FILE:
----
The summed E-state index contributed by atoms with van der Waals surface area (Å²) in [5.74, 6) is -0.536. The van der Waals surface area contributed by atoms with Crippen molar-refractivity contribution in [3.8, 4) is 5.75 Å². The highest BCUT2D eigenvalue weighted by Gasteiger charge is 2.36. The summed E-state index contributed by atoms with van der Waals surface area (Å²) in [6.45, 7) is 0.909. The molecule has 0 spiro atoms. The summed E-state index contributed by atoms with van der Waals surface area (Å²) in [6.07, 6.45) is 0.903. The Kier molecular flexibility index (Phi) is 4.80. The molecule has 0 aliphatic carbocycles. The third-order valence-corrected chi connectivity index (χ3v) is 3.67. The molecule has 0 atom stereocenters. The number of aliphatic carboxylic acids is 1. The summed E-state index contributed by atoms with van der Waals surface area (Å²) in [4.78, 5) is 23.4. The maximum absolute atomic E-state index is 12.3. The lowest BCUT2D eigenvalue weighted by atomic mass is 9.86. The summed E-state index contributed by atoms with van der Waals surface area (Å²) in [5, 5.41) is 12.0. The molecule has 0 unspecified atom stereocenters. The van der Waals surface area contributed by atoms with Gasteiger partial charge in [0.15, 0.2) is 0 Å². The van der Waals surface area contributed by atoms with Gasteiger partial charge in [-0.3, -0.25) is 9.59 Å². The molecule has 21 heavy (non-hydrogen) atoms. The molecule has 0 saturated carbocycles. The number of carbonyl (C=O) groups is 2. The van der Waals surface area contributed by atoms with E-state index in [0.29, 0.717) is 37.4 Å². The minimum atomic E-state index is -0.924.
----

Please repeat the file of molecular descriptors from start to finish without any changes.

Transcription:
The summed E-state index contributed by atoms with van der Waals surface area (Å²) in [5.74, 6) is -0.536. The van der Waals surface area contributed by atoms with Crippen molar-refractivity contribution in [3.8, 4) is 5.75 Å². The highest BCUT2D eigenvalue weighted by Gasteiger charge is 2.36. The summed E-state index contributed by atoms with van der Waals surface area (Å²) in [6.45, 7) is 0.909. The molecule has 0 spiro atoms. The summed E-state index contributed by atoms with van der Waals surface area (Å²) in [6.07, 6.45) is 0.903. The Kier molecular flexibility index (Phi) is 4.80. The molecule has 0 aliphatic carbocycles. The third-order valence-corrected chi connectivity index (χ3v) is 3.67. The molecule has 0 atom stereocenters. The number of aliphatic carboxylic acids is 1. The summed E-state index contributed by atoms with van der Waals surface area (Å²) in [4.78, 5) is 23.4. The maximum absolute atomic E-state index is 12.3. The lowest BCUT2D eigenvalue weighted by atomic mass is 9.86. The summed E-state index contributed by atoms with van der Waals surface area (Å²) in [5, 5.41) is 12.0. The molecule has 0 unspecified atom stereocenters. The van der Waals surface area contributed by atoms with Gasteiger partial charge in [0.15, 0.2) is 0 Å². The van der Waals surface area contributed by atoms with Gasteiger partial charge in [-0.3, -0.25) is 9.59 Å². The molecule has 21 heavy (non-hydrogen) atoms. The molecule has 0 saturated carbocycles. The number of carbonyl (C=O) groups is 2. The van der Waals surface area contributed by atoms with E-state index in [0.29, 0.717) is 37.4 Å². The minimum atomic E-state index is -0.924.